Lori and Fritz kept a “masculine tone” in this front room, filling the Utleys’ shelves with books and family keepsakes, many from their travels all over the world. But Lori favors something she found locally at The Friends of the Library Book Sale: “I was looking for books that would fit into the shelving and came across a few with Constance Armitage’s signature in them. I sat there with my mouth hanging open. They made it full circle back to this house,” Lori says. “If these walls could talk, I would seriously sit down and listen to their stories.”
The couple has enlisted the help of several designers over the years, most recently Sandra Cannon of Sandra Cannon Designs who believed the kitchen needed to reference its adjacent spaces including an immense formal dining room and one truly unique morning room.
The kitchen is designed for entertaining and acts as the heartbeat of this historic home. The Butehorns’ upfit of the space included painting existing cabinetry a dimensional pearl and upgrading counter tops, adding luxury backsplashes, light fixtures, and installing not one, but four types of hardware.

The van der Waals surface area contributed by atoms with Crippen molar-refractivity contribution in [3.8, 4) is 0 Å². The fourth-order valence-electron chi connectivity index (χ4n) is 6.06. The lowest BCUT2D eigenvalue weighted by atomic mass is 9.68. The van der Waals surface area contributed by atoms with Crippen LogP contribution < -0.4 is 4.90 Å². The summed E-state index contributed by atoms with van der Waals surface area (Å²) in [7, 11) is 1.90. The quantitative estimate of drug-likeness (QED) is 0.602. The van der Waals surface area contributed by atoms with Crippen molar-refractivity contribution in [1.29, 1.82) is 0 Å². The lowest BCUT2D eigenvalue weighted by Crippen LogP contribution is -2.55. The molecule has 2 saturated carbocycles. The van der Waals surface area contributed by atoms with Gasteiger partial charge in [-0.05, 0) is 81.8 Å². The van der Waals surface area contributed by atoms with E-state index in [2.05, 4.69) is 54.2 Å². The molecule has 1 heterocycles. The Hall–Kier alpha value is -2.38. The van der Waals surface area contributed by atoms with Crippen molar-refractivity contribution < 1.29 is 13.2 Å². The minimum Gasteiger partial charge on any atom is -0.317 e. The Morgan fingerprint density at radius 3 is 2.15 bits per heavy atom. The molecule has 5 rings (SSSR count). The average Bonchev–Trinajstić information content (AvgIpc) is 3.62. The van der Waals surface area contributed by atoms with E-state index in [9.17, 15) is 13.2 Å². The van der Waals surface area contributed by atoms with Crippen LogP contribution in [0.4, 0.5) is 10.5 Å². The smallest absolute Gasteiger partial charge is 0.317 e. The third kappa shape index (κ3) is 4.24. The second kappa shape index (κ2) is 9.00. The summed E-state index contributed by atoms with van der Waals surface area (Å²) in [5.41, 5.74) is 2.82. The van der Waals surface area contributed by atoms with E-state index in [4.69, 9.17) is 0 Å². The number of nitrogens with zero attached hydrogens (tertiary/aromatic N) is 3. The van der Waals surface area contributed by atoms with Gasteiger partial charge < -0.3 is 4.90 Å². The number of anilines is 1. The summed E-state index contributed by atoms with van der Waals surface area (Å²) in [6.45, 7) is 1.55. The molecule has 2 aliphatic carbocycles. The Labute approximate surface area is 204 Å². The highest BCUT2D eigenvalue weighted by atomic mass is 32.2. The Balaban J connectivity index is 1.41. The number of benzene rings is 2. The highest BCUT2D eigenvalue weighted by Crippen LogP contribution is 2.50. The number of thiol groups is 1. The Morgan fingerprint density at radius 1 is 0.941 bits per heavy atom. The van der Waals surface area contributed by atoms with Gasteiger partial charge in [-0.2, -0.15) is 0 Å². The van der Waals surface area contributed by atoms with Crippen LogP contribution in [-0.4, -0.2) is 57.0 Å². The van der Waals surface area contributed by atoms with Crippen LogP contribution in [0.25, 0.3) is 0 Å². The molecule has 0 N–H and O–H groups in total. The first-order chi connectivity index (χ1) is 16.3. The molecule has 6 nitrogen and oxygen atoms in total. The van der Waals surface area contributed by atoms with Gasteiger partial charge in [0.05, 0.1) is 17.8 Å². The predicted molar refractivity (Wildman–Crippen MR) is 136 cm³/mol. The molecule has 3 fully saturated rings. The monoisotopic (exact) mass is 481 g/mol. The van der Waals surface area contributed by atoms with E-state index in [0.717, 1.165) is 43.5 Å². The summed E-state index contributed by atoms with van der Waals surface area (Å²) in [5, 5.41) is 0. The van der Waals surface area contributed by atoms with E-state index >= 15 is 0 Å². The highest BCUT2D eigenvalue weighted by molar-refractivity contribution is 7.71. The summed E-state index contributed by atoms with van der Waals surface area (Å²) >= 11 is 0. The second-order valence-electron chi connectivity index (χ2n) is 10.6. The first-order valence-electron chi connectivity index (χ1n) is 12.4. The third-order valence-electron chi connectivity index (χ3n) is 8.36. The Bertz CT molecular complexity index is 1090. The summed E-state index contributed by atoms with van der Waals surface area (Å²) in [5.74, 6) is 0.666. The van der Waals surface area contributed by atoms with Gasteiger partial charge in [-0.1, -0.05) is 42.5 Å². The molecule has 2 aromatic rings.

The entry is adorned with Phillip Jeffries geometric grasscloth wallpaper in a deep metallic tone, and the living room is traditionally elegant with 14-foot ceilings and a fireplace crowned with a distinctive piece of architectural salvage: a mirror from the Waldorf Astoria Hotel. It feels right at home among family heirlooms passed down from Lori’s grandparents, a mix of period antiques as well as haute design from the 1970s. Lori remembers playing beneath the brass-soldered coffee table (by New York artist Silas Seandel) as a child, however her favorite piece is a gorgeous beetle green Chinoiserie secretary that her grandmother purchased in Charleston on King Street.